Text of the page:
Steans Center > About > News > Take Back the Halls: Violence Prevention Class Links DePaul, High School

Take Back the Halls: Violence Prevention Class Links DePaul, High School



In their DePaul class, students address topics related to teen violence; once a week they also go to high schools served by the programs where they work directly with high school students impacted by the problem. DePaul students in the class also participate in a planning session once a week to prepare for their work at the high schools. Undergraduate interns plan activities for high school students around a specific topic related to power, gender, media or other issues. The class is now in its fourth year and has engaged approximately 50 DePaul students with about 180 high school student participants. For high school students, the project does not just focus on raising awareness about teen violence – it encourages students to become activists on the issue. Beth Catlett, who teaches the Teen Violence Prevention class, explains that the class and program complement each other. “In the seminar, we critically examine scholarship in the field on feminist and liberatory teaching pedagogies, adolescent development and urban youth,” says Catlett, who is Assistant Professor and Director of Graduate Studies for the Women’s and Gender Studies Program. “We engage with that scholarship, and examine ways it can be useful for us when working with high school students. Meanwhile, we use our field experience in the high schools to inform what we are learning in the classes. It’s a synergistic process.” For DePaul students, that can mean studying educator Paulo Friere’s classic book “Pedagogy of the Oppressed” one day – and listening as a high school student shares how dating violence has impacted her, her family and the larger community the next day. Heather Flett, who teaches the class with Catlett, says Take Back the Halls challenges DePaul students to grow through the program.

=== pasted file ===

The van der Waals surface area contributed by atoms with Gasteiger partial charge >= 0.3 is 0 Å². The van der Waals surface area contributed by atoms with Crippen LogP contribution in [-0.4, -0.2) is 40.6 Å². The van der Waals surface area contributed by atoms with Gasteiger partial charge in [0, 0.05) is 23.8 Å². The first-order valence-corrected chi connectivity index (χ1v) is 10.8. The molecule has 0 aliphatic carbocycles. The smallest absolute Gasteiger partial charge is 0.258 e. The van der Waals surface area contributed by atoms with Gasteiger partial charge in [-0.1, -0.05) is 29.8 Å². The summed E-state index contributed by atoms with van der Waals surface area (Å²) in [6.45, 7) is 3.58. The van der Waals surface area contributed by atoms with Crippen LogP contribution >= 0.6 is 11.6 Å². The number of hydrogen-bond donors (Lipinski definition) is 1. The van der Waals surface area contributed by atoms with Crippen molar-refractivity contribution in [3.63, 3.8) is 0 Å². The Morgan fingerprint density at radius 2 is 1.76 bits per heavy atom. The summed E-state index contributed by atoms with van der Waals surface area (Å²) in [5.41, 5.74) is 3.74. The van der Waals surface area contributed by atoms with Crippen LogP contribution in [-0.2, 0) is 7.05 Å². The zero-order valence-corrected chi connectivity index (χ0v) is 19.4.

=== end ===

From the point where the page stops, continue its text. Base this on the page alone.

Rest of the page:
“We try to challenge DePaul students to form relationships with high school students, appreciate the differences and similarities,” says Flett, a social worker who is also the director of Take Back Our Lives. “DePaul students try to make the theories they learn in a classroom relatable to an inner-city kid. The goal is to encourage high school students to be the experts on this issue – they are the ones who will get the message about violence prevention out to people their age.” Students as Service-Learners DePaul junior and Women’s and Gender Studies major Emily Baas works with North Lawndale College Prep (NLCP) students through the program. “A lot of students in the high school have experienced dating violence, or know someone who has,” she says. “They are very aware that there is a problem. Take Back the Halls is a way for them to vent these feelings and creatively express what they are thinking. So many times, kids are silenced by the greater Chicago community.” “This program,” adds Baas, who grew up in Valparaiso, Indiana, “has given me a look into a different community I probably would have not had the opportunity to go into. Even traveling to North Lawndale has shown me how segregated the city can be. I also think it has changed the way I look at high school students -- now I see, more than before, that their voice is as important as my voice. Meanwhile, this program has helped me put the theories we learn in class into practice.” Fatima Arain, who graduated from DePaul last spring with a degree in Women’s and Gender Studies, worked as an advisor for Take Back the Halls last year at Clemente High School. “In terms of my activism,” she says, “I really blossomed in my last year at DePaul, and that had a lot to do with Take Back the Halls. I remember we would be driving back to Lincoln Park from the high school,” she says, “and we would be in great moods. The students at Clemente were so smart and so inspiring. They learn that where they are coming from is important and needs to be heard. The experience they’ve lived is a form of knowledge.” Meanwhile, Katrina Wyss, a research assistant for the program who works with all three schools, says that high school students in “Take Back the Halls” respect DePaul students involved in the program – students who, in many cases, are only a few years removed from high school themselves. “High school students can see themselves in DePaul interns. I think they are more likely to take what interns say to heart than if they were talking to older adults,” says Wyss, who is pursuing a master’s in nonprofit management through DePaul’s Public Service Management Program and collects data from students for Take Back the Halls. Partners Service learning courses offered through the Steans Center are typically characterized by strong partnerships between the university and a community-based organization; in this case, that organization is a neighborhood school. Jill Bass, a teacher at NLCP who is a liaison for Take Back the Halls at the school, simply says the program works well and fits “so smoothly” at NLCP. “Most of the students at our school have been in this program for two years,” says Bass, who is the school’s Civic Engagement Program Director. “Take Back the Halls connects students to something that gives them a purpose.” That’s certainly true for Candice Williams. “I specifically relate to issues raised by Take Back the Halls,” says Williams, a sophomore at NLCP. “I don’t think teens talk about teen dating violence a lot, but I know it happens.” Williams, in fact, related a story about someone she knows who was a victim of teen dating violence “two weeks before prom.” Williams adds that because there are three boys in the class, “We get both sides of the story about teen dating violence.” Two of those boys, seniors Jonathan Hardnett and Derrick Webb, both say the program is having an impact on them. “The first step is talking about violence, letting your feelings out,” says Webb. “After talking about it you realize you are not the only one dealing with the problem.” “It’s something worth talking about,” adds Hardnett. “Violence is in the school, in the street, in the home – you can’t get away from it. Some people need a place of commonality to talk about their experience. This program brings you closer and closer because we see we have a voice to talk about our experiences.” Students like Hardnett and Webb are also using their voices to promote social change. Last year, they joined many students in the program in a Take Back the Night march. This year at NLCP, students are planning a poetry jam that features poetry, rap and the presentation of student videos on themes related to teen dating violence. Like many in the violence prevention movement, one of the common links for DePaul students interning at high schools and the students they work with is a word that keeps reemerging: transformation. “So many DePaul students say to me this class and program has transformed then,” Catlett says. “There is a real sense of excitement about learning outside of the classroom, walking out of the ivory tower. They see in a very concrete way how real concerns about sexism, classism, homophobia, racism and other issues impact kids. At the same time, they gain a new appreciation for the challenges and potential of youth.” ​